honking at each other
to stay out of their glidepaths.

Sometimes the town church bells play
delicate songs that I can’t quite place
but are somehow also familiar
and sweet.

Sometimes I walk through wildflowers
on the grounds of the old hospital
and the blue jays call out all around me
and wild turkeys scurry across the path.

I know all the stories here:
those who drowned in the river,
those who married and raised families,
those who still haunt the graveyard.

I can imagine growing old here,
spending peaceful hours watching the river,
being with the river,
slowly becoming part of the river itself.

Letters with Grandmother Dana

I still have the first letter I wrote to my Oregon grandparents:

I want to see you. The leaves are falling.

My grandmother, Dana, noted on my letter the date it was received: Oct. 13, 1971. And the she replied on a card postmarked the next day, Oct. 14, 1971:

Dearest Dee … Granddad and I were so very happy to get your lovely letter yesterday. Your handwriting is really beautiful, honey, and we’ll always treasure this “first letter.”

 If I were writing to her today, I would say the same thing: I want to see you.

 Honest, heartfelt: I want to see you.

 And because she was magical and had ESP, I think she would write back the very next day.

Dearest Dee …. I want to see you too … Imagine we are walking at Smith Rock in Central Oregon and it is a beautiful spring day and we are talking about books and dreams and hopes for the future. And after a wonderful hike with family and the schnauzers, we will go to Juniper Junction for huckleberry ice cream… 

Oh how wonderful it is to see you again! 

What do you see from your window?

I see an empty sky, brown lawns,
I see a landscape without flowers
or trees —
just dust and fire.

The sun is blazing hot.

I see baby birds dying in their nests,
penguins washing up lifeless on the sand,
cattle dropping to the ground and
crops withering in the fields.

There is no more water.

I see a beautiful world pushed
to the point of no return,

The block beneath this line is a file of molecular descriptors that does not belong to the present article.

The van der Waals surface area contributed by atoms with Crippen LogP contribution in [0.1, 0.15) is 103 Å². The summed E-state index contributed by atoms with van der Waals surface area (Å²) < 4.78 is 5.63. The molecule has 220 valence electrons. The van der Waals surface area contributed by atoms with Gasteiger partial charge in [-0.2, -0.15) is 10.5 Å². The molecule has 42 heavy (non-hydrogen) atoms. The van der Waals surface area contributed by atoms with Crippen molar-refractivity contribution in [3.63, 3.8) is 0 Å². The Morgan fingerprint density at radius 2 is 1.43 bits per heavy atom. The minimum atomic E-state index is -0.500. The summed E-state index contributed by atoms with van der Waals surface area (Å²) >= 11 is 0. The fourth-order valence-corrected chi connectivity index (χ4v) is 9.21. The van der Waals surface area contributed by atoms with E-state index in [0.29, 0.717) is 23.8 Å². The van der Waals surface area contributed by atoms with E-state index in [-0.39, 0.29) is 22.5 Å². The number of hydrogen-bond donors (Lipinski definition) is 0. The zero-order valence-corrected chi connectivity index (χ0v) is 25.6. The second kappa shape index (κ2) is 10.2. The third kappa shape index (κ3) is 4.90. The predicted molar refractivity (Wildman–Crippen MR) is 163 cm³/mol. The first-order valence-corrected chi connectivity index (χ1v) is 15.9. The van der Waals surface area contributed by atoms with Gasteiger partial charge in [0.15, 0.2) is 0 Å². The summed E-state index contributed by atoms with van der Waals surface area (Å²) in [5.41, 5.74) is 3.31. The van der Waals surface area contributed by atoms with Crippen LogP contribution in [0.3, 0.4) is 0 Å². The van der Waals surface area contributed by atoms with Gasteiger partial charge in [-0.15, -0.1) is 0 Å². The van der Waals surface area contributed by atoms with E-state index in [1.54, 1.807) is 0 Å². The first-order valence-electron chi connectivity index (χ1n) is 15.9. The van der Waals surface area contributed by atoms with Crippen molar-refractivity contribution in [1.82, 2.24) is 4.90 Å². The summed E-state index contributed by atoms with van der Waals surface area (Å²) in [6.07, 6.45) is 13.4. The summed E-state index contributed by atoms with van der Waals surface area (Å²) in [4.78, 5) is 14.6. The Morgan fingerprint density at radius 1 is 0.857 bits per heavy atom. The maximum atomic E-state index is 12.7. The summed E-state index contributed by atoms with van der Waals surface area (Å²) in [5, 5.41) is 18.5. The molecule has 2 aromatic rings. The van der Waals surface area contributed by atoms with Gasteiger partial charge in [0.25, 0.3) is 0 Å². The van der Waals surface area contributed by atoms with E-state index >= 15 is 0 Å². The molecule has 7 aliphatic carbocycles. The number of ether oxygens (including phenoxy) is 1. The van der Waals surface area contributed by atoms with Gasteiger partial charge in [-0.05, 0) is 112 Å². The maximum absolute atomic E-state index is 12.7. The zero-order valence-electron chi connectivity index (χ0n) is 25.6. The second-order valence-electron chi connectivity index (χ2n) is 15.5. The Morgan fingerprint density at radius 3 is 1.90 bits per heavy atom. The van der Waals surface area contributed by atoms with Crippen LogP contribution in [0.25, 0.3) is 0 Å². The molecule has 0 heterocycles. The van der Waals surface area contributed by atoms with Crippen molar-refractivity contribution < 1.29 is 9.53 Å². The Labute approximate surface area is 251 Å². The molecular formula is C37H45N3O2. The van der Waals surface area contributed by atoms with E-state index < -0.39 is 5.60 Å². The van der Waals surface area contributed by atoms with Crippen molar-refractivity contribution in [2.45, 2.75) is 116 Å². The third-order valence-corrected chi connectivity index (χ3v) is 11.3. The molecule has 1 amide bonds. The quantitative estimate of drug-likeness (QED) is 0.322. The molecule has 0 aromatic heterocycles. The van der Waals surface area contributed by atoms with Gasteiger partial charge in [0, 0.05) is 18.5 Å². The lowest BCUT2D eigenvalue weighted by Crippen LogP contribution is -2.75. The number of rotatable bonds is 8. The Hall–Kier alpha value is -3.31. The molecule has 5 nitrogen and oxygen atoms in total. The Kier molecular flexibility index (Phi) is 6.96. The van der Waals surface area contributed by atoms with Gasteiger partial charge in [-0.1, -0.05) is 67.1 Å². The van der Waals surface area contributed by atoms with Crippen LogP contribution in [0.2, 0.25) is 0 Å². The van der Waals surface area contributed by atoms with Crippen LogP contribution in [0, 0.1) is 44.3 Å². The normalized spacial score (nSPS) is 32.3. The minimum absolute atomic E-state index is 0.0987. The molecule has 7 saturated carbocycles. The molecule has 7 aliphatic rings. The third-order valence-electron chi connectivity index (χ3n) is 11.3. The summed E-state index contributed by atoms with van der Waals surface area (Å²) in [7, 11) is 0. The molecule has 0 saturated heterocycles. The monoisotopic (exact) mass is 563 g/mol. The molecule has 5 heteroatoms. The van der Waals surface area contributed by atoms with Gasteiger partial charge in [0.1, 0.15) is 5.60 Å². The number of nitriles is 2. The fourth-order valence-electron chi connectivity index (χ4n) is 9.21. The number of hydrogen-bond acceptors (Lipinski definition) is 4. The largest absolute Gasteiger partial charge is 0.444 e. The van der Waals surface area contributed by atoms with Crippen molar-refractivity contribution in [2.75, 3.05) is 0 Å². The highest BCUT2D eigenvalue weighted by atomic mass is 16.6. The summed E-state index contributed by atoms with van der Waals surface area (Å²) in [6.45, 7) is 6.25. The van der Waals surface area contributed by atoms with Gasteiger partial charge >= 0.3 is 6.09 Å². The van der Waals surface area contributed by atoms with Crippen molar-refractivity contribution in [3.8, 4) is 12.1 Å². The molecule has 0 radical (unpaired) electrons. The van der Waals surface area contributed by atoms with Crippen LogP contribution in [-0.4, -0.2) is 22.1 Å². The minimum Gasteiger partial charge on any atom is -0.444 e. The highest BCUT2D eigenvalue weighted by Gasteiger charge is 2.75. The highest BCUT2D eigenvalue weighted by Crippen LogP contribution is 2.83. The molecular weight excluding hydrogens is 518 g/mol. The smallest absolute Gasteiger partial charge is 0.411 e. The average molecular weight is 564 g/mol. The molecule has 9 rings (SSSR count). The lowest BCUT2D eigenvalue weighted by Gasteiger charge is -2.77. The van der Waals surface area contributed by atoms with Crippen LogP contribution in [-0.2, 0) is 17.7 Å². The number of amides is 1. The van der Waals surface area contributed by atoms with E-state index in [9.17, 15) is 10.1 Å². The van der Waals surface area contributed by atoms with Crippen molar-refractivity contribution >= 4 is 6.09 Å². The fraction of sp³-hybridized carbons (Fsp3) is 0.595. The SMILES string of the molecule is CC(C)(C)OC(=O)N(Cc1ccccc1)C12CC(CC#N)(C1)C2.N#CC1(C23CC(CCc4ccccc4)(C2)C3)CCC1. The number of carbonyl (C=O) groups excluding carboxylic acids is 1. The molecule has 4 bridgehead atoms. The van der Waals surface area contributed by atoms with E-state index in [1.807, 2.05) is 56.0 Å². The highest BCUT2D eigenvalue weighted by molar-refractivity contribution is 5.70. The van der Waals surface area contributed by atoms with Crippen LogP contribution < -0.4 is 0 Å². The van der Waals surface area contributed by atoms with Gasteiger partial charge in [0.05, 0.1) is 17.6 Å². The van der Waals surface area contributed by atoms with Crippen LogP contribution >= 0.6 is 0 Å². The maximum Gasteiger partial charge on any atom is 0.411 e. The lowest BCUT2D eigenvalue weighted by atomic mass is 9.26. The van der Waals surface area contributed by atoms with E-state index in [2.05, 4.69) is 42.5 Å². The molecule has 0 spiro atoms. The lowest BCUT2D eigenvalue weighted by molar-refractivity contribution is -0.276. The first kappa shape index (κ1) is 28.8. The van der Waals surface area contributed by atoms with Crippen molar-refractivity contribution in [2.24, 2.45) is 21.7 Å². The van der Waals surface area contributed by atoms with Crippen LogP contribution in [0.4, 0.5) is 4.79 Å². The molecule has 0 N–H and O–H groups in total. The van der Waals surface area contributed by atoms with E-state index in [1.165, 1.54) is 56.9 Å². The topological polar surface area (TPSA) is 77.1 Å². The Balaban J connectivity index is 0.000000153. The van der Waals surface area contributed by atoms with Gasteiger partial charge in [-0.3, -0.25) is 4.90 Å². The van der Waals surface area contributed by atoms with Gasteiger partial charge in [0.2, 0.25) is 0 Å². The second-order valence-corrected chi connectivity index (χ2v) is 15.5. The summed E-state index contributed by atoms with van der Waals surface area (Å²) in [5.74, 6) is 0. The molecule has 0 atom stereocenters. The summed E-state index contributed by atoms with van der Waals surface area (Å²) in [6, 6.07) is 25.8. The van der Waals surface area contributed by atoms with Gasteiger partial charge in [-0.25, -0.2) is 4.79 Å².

and I see people
turning away from the images.

There is no other planet.

I want to open my window,
scream and plead:
time is running out,
we have to do something!

Our planet needs us and we need our planet.

Playing piano for the last time (Ukraine)

Amid the chaos and cruelty of war,
amid the bombings, the fires,
amid the desperate attempts to flee,
amid the broken glass, smashed pots,
abandoned belongings,
the woman uncovers her beloved piano,
wipes the dark dust from the keys,
and then,
for the last time,
the very last time,
she sits down in her coat and hat and
she plays,
her hands floating across the keys,
creating notes of hope and peace
to fill the shattered home that
she now must leave behind.

Los Angeles

I actually thought
the streets would sparkle with
twinkling light and diamond sunshine,
boundless possibility and joy in this,
the City of Stars.

But now I see
there is no sparkle here,
only lost hopes and broken promises,
a world of deep darkness in this,
the City of Stars.

And I am an angel without wings
picking my way
down uneven pavement,
trying not to breathe in the
forgotten dreams of yesterday.

And I am an angel without flight
resting under tall palm trees and
listening to the parrots overhead,
chattering and screeching as
they fly in groups across the sky

And I am an angel without spirit,
pulled down deep into darkness and
unable to lift my wings to fly
toward the light
of the real stars just above.